In the creation of the world, God repeats His own being in Sophia, as it were. He repeats His nature, the Divine Sophia, in the creaturely Sophia, or in the world. In the creation of persons, of hypostatic spirits, human and angelic, God repeats Himself, as it were, creates co-I’s for Himself in his hypostatic image, breathing into them the breath of His own divine life. He creates co-gods for Himself, ‘gods by grace.’29
The image is comprehensive but incomplete. As stated earlier, God is completely active and accessible to Himself, and the self-positing of His nature leaves no room for ignorance to the Divine self. Creaturely existence is faced with the problem of ‘givenness’. We are brought into an already existing world (and a human nature) which acts as a limiting influence upon us. We are called to act upon the world in a way analogous to the way that God acts upon His, to have dominion and to ‘humanise’ it, but this is only an ideal not just because of our fallen nature, but because of the limitations of creaturely being itself.
Despite this, the existence of hypostases in creation is significant for Bulgakov’s conception of dignified and free creatures. Firstly, the human and angelic roles within creation are such that they are expected to be active participants in God’s providential governing of the world towards its prototype in the Divine Sophia. They are created subjects and hence gods, and the created world is a sort of extended body of the human self, albeit one which is yet to be fully incorporated into the human enterprise. Humanity’s role, as the one that unites the divine and creaturely worlds within itself, is to deify creation through participation in what Christ has already accomplished in the Incarnation: the unification of the divine and human natures, the Divine and creaturely Sophias.30 As the hypostatic principle within creation, the deification of humanity is the deification of the creaturely Sophia as a whole. Likewise, whilst the ‘givenness’ in which humanity exists is a limitation, it also provides the structure of the ‘I’s existence and the conditions in which it can flourish. Without the ‘not-I’, the creaturely Sophia with its divine orientation, the ‘I’ has no world in which to act or upon which to act, and so it has no way to manifest its freedom or creativity.31 Hypostatic existence is free, but freedom can only be actualised in a teleological context.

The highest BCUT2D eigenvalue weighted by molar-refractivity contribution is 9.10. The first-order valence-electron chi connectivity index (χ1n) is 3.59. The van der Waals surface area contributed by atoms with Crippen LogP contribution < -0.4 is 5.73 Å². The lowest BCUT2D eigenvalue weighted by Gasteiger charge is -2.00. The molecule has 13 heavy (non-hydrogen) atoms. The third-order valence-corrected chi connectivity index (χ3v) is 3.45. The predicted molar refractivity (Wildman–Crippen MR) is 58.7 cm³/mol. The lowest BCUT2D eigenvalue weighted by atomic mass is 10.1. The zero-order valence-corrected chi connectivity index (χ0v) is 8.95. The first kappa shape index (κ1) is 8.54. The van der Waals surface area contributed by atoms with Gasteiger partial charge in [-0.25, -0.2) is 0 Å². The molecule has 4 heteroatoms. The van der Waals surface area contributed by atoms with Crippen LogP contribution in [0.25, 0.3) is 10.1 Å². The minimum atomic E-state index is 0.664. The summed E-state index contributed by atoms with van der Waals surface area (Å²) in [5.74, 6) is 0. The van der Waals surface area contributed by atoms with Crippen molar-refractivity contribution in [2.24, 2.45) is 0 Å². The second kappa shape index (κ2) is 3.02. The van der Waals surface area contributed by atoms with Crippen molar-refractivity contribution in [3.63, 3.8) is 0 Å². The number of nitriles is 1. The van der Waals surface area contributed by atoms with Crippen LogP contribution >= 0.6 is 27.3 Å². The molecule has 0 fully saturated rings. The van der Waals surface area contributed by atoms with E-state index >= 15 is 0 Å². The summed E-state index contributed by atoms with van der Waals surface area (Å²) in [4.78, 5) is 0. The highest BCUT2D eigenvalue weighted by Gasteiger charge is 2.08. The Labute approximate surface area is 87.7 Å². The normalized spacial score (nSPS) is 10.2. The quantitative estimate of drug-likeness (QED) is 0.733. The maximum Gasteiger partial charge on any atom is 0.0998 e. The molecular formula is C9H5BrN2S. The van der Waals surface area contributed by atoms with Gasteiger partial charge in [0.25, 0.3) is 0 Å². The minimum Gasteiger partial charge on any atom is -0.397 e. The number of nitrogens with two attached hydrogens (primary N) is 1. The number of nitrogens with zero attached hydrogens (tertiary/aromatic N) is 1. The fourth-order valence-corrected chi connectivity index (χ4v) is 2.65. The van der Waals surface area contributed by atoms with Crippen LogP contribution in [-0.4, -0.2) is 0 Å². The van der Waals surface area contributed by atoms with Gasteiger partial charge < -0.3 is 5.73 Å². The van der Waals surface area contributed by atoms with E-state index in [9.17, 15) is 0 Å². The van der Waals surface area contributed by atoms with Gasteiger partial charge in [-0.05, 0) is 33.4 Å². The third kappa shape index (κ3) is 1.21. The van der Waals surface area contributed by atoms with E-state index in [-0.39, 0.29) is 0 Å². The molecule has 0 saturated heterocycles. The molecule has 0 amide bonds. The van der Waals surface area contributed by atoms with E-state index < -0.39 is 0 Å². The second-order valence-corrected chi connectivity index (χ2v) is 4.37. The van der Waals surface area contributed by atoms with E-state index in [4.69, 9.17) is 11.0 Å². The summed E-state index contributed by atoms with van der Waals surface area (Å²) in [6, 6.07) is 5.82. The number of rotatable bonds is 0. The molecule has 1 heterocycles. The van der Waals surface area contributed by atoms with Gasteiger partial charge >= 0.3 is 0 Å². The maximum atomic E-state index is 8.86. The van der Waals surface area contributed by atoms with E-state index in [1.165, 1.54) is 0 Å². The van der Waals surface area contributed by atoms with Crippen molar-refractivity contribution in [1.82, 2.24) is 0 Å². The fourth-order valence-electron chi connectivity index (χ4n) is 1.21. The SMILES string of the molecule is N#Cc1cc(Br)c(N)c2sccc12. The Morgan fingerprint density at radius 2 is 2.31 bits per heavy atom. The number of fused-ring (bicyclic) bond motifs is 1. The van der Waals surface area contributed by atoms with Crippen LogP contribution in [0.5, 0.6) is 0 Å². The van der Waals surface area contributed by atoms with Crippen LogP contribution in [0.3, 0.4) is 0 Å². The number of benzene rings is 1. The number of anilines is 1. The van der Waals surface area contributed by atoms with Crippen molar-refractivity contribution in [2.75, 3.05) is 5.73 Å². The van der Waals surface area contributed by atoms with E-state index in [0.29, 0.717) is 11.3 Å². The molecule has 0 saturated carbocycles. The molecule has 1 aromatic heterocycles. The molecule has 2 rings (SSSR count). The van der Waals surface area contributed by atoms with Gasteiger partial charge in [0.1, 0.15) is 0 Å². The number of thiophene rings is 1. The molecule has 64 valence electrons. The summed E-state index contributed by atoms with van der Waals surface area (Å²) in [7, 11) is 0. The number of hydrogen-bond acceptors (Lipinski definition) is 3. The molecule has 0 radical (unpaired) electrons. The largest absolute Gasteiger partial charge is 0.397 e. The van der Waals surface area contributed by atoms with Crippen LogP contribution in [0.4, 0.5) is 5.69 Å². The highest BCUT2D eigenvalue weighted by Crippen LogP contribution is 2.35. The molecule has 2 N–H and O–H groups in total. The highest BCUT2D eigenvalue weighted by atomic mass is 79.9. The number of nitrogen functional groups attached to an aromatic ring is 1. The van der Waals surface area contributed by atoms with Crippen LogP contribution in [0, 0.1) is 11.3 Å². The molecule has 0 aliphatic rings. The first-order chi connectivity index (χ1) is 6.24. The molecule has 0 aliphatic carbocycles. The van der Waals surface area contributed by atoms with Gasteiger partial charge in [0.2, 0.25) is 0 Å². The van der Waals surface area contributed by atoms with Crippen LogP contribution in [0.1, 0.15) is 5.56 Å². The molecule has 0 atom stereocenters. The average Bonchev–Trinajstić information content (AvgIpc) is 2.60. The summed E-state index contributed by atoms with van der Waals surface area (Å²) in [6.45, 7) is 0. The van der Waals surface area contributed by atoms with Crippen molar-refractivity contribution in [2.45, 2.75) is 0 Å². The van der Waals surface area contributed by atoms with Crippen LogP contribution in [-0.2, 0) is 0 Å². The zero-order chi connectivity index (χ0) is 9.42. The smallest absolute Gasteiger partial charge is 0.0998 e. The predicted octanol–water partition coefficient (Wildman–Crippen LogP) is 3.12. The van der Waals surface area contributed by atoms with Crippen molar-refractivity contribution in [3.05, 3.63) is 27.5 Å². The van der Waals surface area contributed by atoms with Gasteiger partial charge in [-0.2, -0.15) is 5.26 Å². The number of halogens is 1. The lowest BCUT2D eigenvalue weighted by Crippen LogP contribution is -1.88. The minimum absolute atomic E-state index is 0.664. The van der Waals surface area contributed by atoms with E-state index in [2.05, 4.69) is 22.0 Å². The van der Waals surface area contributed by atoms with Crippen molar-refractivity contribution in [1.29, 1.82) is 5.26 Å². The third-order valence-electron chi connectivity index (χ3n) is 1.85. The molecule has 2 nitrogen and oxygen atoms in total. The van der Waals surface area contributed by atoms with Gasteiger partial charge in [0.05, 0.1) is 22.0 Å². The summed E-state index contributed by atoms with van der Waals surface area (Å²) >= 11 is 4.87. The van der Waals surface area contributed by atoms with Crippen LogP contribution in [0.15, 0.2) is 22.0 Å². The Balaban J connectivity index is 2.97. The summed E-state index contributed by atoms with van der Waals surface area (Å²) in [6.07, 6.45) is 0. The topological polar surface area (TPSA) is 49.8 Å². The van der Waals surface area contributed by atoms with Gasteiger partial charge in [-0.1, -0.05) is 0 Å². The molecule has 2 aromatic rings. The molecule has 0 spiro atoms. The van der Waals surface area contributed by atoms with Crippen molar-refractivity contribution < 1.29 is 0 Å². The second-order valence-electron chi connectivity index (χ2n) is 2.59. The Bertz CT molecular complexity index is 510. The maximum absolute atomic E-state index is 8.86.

Secondly, creaturely being is inherently consensual, and hypostatic being especially so. Bulgakov is insistent that God’s providential action in the world requires the consent of creation in order to come about, which is the doctrine of synergy. However, this extends to the very existence of creation as well. Once again putting a Christian twist on Fichte’s Wissenschaftslehre, Bulgakov states that the ‘I’s creation only comes about because it agrees to its own creation, ‘before’ it came to be.32 This consent to existence is supratemporal and is the creaturely ‘I’s self-positing. That is, the angelic and human ‘I’ consents on behalf of the whole of creation to be created, and in a certain sense they also create themselves. At the base of Fichte’s philosophy is the circle of the self-positing ‘I’ that brings itself into existence through its own act of self-positing, and the same applies here, but with the prompting of divine power. Creation posits itself, but it is only able to do this through God’s action on ‘nothing’. Bulgakov draws an illustration analogous to the creation of the animals in Genesis 1, where God calls forth the earth to produce living creatures, to demonstrate this point. God looks and calls forth into ‘nothing’, and what He sees reflects His own hypostatic being, which responds with a ‘yes’.33 This is a further indication of Bulgakov’s radical correlation between God’s being and creation’s being. The ‘I’ cannot be coerced because it is an active subject rather than a passive object. It does not make any sense to say that it can be dragged out of non-existence without its own act of self-positing, because there is no ‘thing’ to be brought into existence as the ‘I’ is not a ‘thing’, but an act. The act of creation is synergistic, requiring the consent and active participation of the creature to its own existence.34